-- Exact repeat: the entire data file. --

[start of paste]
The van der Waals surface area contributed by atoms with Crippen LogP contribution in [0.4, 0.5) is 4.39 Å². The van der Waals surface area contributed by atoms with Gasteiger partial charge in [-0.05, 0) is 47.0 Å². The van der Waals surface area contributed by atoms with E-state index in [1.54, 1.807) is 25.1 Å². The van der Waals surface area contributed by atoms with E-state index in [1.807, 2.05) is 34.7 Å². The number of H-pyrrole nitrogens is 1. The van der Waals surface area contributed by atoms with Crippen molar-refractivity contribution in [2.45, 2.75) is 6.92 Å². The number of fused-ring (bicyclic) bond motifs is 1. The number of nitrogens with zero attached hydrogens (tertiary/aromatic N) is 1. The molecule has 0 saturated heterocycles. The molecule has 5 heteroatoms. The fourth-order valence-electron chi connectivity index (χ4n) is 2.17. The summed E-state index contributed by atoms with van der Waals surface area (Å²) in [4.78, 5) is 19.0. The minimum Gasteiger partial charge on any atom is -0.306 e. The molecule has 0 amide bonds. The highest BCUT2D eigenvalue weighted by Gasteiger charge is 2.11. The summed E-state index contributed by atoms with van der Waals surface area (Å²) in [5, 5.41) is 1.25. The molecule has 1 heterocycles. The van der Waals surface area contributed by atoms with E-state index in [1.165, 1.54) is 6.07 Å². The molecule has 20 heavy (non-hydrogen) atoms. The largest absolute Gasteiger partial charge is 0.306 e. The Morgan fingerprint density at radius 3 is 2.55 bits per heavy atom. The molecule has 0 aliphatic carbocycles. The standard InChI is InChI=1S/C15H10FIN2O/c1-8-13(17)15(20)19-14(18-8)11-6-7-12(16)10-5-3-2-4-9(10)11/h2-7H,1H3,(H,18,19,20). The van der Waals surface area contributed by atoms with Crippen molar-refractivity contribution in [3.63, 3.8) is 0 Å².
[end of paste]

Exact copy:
The van der Waals surface area contributed by atoms with Crippen LogP contribution in [0.4, 0.5) is 4.39 Å². The van der Waals surface area contributed by atoms with Gasteiger partial charge in [-0.05, 0) is 47.0 Å². The van der Waals surface area contributed by atoms with E-state index in [1.54, 1.807) is 25.1 Å². The van der Waals surface area contributed by atoms with E-state index in [1.807, 2.05) is 34.7 Å². The number of H-pyrrole nitrogens is 1. The van der Waals surface area contributed by atoms with Crippen molar-refractivity contribution in [2.45, 2.75) is 6.92 Å². The number of fused-ring (bicyclic) bond motifs is 1. The number of nitrogens with zero attached hydrogens (tertiary/aromatic N) is 1. The molecule has 0 saturated heterocycles. The molecule has 5 heteroatoms. The fourth-order valence-electron chi connectivity index (χ4n) is 2.17. The summed E-state index contributed by atoms with van der Waals surface area (Å²) in [4.78, 5) is 19.0. The minimum Gasteiger partial charge on any atom is -0.306 e. The molecule has 0 amide bonds. The highest BCUT2D eigenvalue weighted by Gasteiger charge is 2.11. The summed E-state index contributed by atoms with van der Waals surface area (Å²) in [5, 5.41) is 1.25. The molecule has 1 heterocycles. The van der Waals surface area contributed by atoms with E-state index in [1.165, 1.54) is 6.07 Å². The molecule has 20 heavy (non-hydrogen) atoms. The largest absolute Gasteiger partial charge is 0.306 e. The Morgan fingerprint density at radius 3 is 2.55 bits per heavy atom. The molecule has 0 aliphatic carbocycles. The standard InChI is InChI=1S/C15H10FIN2O/c1-8-13(17)15(20)19-14(18-8)11-6-7-12(16)10-5-3-2-4-9(10)11/h2-7H,1H3,(H,18,19,20). The van der Waals surface area contributed by atoms with Crippen molar-refractivity contribution in [3.63, 3.8) is 0 Å².